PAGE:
Since {\phi}_{\left(n\right)}^{k}\left({\tau}_{\mathrm{ES}}\right)=\left({\Phi}_{\left(n\right)}^{\left(k\right)}\right({\tau}_{\mathrm{ES}})-{\Phi}_{\left(n\right)}^{\left(k\right)}(0\left)\right)/{\Phi}_{\left(n\right)}^{\left(k\right)}\left(0\right)(by definition, see eq.(2)) and \left({\Phi}_{\left(n\right)}^{\left(k\right)}\right({\tau}_{\mathrm{ES}})-{\Phi}_{\left(n\right)}^{\left(k\right)}(0\left)\right)\ll {\Phi}_{\left(n\right)}^{\left(k\right)}\left(0\right)(empirical fact, see e.g. [15] and [23]), and {\Phi}_{\left(n\right)}^{\left(k\right)}\left(0\right)\propto {E}_{0}, the three proportionalities indicated under the braces in eq.(32), i.e. \propto \phantom{\rule{0.3em}{0ex}}{\lambda}_{\left(n\right)}{E}_{0},\propto \phantom{\rule{0.3em}{0ex}}\eta {\lambda}_{\left(n\right)}{E}_{0}, and \propto \phantom{\rule{0.3em}{0ex}}\eta {\lambda}_{\left(n\right)}^{2}{E}_{0}, respectively, entail the following equation:

{\left[{\phi}_{\left(n\right)}^{k}\left({\tau}_{\mathrm{ES}}\right)\right]}_{max}\phantom{\rule{2.36043pt}{0ex}}=\phantom{\rule{2.36043pt}{0ex}}a{\lambda}_{\left(n\right)}\phantom{\rule{2.36043pt}{0ex}}+\phantom{\rule{2.36043pt}{0ex}}\mathrm{a\eta \zeta}{\lambda}_{\left(n\right)}\phantom{\rule{2.36043pt}{0ex}}+\phantom{\rule{2.36043pt}{0ex}}\mathrm{a\eta}{\lambda}_{\left(n\right)}^{2}

(33)

in which *a* is an unknown scalar, and \zeta =\frac{1}{2}\sqrt{2}. For the special case *n*=0, i.e. the start of the measurements and the very cardiac cycle that the initial calibration refers to, we have:*λ*
_{(0)}=1, because by definition {\lambda}_{\left(n\right)}=\frac{{\stackrel{~}{V}}_{\left(n\right)}}{{\stackrel{~}{V}}_{\left(0\right)}} (see eq.(16)). As a result, the unknown scalar *a* cancels out if we consider the ratio \left(\right)close="">\n \n \n \n \phi \n \n \n (\n n\n )\n \n \n k\n \n \n (\n \n \n \tau \n \n \n ES\n \n \n )\n /\n \n \n \phi \n \n \n (\n 0\n )\n \n \n k\n \n \n (\n \n \n \tau \n \n \n ES\n \n \n )\n \n as function of \frac{{\stackrel{~}{V}}_{\left(n\right)}}{{\stackrel{~}{V}}_{\left(0\right)}}:

{\left[\phantom{\rule{2.36043pt}{0ex}}\frac{{\phi}_{\left(n\right)}^{k}\left({\tau}_{\mathrm{ES}}\right)}{{\phi}_{\left(0\right)}^{k}\left({\tau}_{\mathrm{ES}}\right)}\phantom{\rule{2.36043pt}{0ex}}\right]}_{max}\phantom{\rule{2.36043pt}{0ex}}=\phantom{\rule{2.36043pt}{0ex}}\frac{{\stackrel{~}{V}}_{\left(n\right)}}{{\stackrel{~}{V}}_{\left(0\right)}}\phantom{\rule{0.3em}{0ex}}\xb7\phantom{\rule{0.3em}{0ex}}\frac{1+\mathrm{\eta \zeta}+\eta \left(\frac{{\stackrel{~}{V}}_{\left(n\right)}}{{\stackrel{~}{V}}_{\left(0\right)}}\right)}{1+\mathrm{\eta \zeta}+\eta}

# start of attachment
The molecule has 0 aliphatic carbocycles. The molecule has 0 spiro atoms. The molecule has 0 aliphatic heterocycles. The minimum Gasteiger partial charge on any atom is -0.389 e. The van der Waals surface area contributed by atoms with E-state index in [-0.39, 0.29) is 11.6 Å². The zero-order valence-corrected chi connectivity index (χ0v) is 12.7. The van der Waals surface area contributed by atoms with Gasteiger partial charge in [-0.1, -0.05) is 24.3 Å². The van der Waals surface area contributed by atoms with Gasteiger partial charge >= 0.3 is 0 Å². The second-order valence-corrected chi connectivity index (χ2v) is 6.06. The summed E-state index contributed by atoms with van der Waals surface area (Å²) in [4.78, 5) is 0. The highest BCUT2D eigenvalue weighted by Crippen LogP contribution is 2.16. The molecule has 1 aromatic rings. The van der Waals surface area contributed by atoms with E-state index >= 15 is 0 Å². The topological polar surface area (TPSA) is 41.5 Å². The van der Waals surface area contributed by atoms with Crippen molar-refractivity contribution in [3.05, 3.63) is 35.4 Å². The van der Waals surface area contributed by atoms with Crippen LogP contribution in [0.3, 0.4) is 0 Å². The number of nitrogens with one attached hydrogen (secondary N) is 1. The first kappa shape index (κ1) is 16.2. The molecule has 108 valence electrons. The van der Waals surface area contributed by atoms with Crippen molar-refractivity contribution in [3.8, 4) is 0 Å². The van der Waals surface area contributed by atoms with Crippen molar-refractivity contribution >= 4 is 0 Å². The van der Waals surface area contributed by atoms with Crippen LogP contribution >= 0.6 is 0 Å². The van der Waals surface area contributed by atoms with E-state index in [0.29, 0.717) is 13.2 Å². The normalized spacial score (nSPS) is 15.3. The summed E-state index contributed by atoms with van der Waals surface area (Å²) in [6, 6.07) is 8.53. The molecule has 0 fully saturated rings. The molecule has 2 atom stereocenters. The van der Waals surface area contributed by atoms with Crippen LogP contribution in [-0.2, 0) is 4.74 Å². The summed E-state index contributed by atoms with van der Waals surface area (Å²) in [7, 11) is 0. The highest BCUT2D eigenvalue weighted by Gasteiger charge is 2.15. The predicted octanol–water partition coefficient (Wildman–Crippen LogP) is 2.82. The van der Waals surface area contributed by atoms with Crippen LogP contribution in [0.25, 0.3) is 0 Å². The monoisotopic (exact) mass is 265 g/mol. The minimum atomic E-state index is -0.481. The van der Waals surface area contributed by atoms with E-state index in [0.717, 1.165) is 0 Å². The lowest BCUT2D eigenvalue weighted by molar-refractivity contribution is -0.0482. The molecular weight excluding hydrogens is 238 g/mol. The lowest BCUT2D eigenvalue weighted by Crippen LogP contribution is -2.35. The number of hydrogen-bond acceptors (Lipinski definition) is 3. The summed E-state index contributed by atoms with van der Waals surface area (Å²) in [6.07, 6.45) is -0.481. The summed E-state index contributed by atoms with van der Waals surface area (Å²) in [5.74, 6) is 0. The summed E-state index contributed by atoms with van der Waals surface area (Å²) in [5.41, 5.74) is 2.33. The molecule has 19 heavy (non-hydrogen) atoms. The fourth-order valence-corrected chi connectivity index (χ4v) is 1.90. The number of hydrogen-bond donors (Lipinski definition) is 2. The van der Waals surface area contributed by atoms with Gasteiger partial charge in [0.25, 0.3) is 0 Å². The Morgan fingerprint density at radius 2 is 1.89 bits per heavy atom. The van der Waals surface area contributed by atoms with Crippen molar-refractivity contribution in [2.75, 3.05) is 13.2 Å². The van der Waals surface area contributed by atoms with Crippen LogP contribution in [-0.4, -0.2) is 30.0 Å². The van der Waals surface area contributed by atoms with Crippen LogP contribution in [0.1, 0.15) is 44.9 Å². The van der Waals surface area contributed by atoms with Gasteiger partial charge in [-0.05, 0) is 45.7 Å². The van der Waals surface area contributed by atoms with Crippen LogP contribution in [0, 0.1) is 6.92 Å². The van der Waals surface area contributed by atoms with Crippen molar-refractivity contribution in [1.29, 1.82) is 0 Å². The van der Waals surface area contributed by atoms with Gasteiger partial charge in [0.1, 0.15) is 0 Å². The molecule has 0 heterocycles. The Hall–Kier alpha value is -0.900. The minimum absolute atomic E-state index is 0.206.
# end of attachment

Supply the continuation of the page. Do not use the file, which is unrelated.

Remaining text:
(34)

Using known specific conductivities of tissues from the literature, and known typical anatomical distances and sizes, the value of *η* for feature (b) has been calculated, resulting in *η*=0.035. The corresponding graph of formula (34) using *η*=0.035is the dotted green line in Figure 10. The slender area between this dotted green line and the identity line (black solid line) in Figure 10, represents the area containing all possible deviations from linearity for feature (b).

Similarly, a graph was calculated for the entire perturbation series in eq.(31), using a geometrical power series (i.e.: \sum _{\vartheta =0}^{\infty}\phantom{\rule{0.3em}{0ex}}{p}^{\vartheta}=1/(1-p) for any scalar *p*) for feature (b). This resulted in the continuous green line in Figure 10.

For each of the three features (a), (b) and (c) mentioned above, the *η* values have been calculated.

The value of *η* for the feature (a) is −0.033, and the combination of features (b) and (c), excluding feature (a) to create a worst case, yields *η*=0.142. The corresponding graphs are rendered in Figure 10 as well.

For a volume change {\stackrel{~}{V}}_{\left(n\right)} that equals two times the initial volume change {\stackrel{~}{V}}_{\left(0\right)}, the non-linear effects may cause a voltage change that is maximally 14% higher than the linear approximation. Using the linear approximation therefore leads to an *overestimation* of the stroke volume of maximally 14% in this case.

For a volume change {\stackrel{~}{V}}_{\left(n\right)} that equals half of the initial volume change {\stackrel{~}{V}}_{\left(0\right)}, the non-linear effects may cause a voltage change that is maximally 6% lower than the linear approximation. In this case, the linear approximation therefore leads to an *underestimation* of the stroke volume of maximally 6%.